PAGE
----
Tête de veau

Very few dishes can elicit such contrasting reactions from the prospective consumer as tête de veau (calf’s head). Most people respond with an onomatopoeic exclamation of disgust (‘yuck’ in English, ‘beurk’ in French). Others emit a contented ‘yum yum’ (‘miam-miam’).

Yet others have to admit that tête de veau is an acquired taste. That was true in my case. My own first experience of the dish was disconcerting to say the least. I was served a wobbly concoction that defied description: its colour was grey-green, its temperature lukewarm and its texture gelatinous. Never again, I said to myself. But a few months later, I plucked up enough courage to give the dish a second chance. This time it was served piping hot, it contained some identifiable pieces of flesh (tongue, cheek) and it was swathed in a delicious sauce.

Tête de veau is eaten chiefly in Germany (Kalbskopf) and Italy (testina di vitello) as well as in France. In Britain, turtle meat from the Caribbean had become too costly an ingredient by the late 18th century to put into turtle soup except on the wealthiest tables, so calf’s head was used as a substitute because it had a similar consistency.

But nowhere has the historical, cultural and symbolic significance of tête de veau been greater than in France. Every year, on January 21, the Confrérie Rocheleuse de la Tête de Veau organises a banquet in La Rochelle on the theme of the calf’s head to commemorate the beheading of Louis XVI in 1793. Originally the pièce de résistance of such meals was a stuffed pig’s head accompanied by pig’s ears: Louis was often caricatured as ‘le roi cochon’. But at some point around the mid-19th century, the pig’s head was replaced by a calf’s head. It is unclear why or how this happened. But according to one of the characters in Gustave Flaubert’s Education sentimentale: ‘[Tête de veau] is an English import – in order to parody the ceremony that the Roundheads used to perform to commemorate the beheading of Charles I on January 30, 1649, the Independents founded an annual banquet at which calves’ heads were eaten, red wine was drunk out of calves’ skulls, and toasts were proposed to the extermination of the Stuarts.’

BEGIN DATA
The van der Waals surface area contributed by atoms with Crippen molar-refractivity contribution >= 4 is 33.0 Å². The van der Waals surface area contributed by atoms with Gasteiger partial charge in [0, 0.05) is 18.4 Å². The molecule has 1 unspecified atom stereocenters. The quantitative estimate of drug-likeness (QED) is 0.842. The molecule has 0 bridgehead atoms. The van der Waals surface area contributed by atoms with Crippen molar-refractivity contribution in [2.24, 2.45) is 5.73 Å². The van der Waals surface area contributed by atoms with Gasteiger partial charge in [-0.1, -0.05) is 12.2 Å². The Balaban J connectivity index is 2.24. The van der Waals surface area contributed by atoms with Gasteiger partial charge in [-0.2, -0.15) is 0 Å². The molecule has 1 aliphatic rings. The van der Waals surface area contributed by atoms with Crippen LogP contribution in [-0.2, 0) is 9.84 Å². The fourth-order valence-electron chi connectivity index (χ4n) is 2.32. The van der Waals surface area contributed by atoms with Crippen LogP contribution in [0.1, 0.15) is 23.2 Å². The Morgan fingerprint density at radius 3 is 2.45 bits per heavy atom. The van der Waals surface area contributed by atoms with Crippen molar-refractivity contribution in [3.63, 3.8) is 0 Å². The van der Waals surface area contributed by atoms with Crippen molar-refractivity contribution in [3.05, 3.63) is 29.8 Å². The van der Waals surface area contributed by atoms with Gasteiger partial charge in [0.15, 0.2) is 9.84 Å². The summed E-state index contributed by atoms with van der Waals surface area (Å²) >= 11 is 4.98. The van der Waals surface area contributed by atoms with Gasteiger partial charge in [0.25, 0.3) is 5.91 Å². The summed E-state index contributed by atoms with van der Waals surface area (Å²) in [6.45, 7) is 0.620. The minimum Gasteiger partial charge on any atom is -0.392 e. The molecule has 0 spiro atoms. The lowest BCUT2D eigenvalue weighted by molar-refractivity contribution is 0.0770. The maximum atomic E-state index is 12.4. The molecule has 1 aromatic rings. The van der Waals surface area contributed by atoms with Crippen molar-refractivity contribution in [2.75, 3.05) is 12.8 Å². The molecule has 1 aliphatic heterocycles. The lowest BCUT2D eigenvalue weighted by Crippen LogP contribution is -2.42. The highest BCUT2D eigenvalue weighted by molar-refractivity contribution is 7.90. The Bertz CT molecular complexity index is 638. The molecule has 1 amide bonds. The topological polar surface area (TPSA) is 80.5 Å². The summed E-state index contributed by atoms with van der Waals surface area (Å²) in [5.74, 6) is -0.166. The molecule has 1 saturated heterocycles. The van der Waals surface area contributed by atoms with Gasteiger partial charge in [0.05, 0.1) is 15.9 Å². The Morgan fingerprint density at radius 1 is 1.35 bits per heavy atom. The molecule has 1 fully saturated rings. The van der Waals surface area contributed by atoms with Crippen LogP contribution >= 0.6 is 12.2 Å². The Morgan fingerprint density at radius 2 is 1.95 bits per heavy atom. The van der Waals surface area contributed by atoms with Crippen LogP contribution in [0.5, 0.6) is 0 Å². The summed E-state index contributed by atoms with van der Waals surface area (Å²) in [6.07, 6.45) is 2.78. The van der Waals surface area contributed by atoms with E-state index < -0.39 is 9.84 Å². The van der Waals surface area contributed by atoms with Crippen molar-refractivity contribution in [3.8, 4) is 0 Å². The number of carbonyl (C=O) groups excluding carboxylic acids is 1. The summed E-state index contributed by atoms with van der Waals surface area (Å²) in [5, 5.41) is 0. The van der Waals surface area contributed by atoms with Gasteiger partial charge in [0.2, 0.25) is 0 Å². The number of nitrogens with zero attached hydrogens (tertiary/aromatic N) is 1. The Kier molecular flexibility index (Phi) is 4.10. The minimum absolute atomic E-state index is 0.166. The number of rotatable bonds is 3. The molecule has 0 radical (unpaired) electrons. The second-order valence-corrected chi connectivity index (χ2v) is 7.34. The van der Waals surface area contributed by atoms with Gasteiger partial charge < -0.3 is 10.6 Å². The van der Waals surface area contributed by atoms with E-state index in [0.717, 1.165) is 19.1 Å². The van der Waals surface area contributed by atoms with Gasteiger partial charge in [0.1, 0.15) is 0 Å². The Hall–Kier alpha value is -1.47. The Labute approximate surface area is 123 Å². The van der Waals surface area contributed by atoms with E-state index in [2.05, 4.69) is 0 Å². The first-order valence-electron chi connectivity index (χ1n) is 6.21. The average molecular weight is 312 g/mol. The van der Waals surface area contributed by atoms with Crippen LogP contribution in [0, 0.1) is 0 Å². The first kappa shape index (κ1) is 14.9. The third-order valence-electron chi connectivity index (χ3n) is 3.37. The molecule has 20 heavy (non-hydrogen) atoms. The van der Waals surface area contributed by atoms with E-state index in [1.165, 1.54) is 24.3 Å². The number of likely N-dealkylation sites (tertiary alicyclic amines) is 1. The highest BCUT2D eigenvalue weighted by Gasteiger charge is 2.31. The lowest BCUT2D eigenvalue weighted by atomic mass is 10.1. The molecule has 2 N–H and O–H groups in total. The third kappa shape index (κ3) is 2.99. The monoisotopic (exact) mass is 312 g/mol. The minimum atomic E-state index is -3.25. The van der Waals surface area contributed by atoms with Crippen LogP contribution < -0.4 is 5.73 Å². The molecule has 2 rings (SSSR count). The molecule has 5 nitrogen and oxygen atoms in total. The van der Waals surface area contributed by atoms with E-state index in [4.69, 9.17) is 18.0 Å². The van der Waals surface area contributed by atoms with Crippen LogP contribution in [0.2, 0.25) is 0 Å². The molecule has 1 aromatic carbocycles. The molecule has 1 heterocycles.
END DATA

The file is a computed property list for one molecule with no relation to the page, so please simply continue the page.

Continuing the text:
1024Px Tetes De Veaux
Photo: Myrabella / Wikimedia Commons / CC BY-SA 3.0

Today, the boning of a raw calf’s head is best left to a professional butcher, who will usually display it in cylindrical form and tied up with string. It will comprise the tongue, cheeks and just occasionally the brains of a calf. In its 1788 edition, Menon’s influential La Cuisinière bourgeoise includes the eyes as an ingredient, a rather gruesome addition which has since fallen out of favour.

The cooking of tête de veau varies little: it is simmered for hours in a broth flavoured with various herbs (bouquet garni) and vegetables (celery, carrots, onions, shallots and sometimes parsnip), which ‘jazz up’ the inherent insipidity of the dish.

A final touch is contributed by its accompanying sauce, which can be either sauce gribiche or sauce ravigote. As often in French culinary matters, the two sauces are mutually exclusive in the eyes of their fans, who include not only the ordinary citizen, but prominent literati and politicians. (A similar dividing line exists between at least three versions of the haricot bean stew, cassoulet: in Carcassonne, they like to include mutton and partridge (when available), while Castelnaudary cooks prefer to restrict themselves to pork. In Toulouse, Toulouse sausage, mutton and duck or goose are preferred.)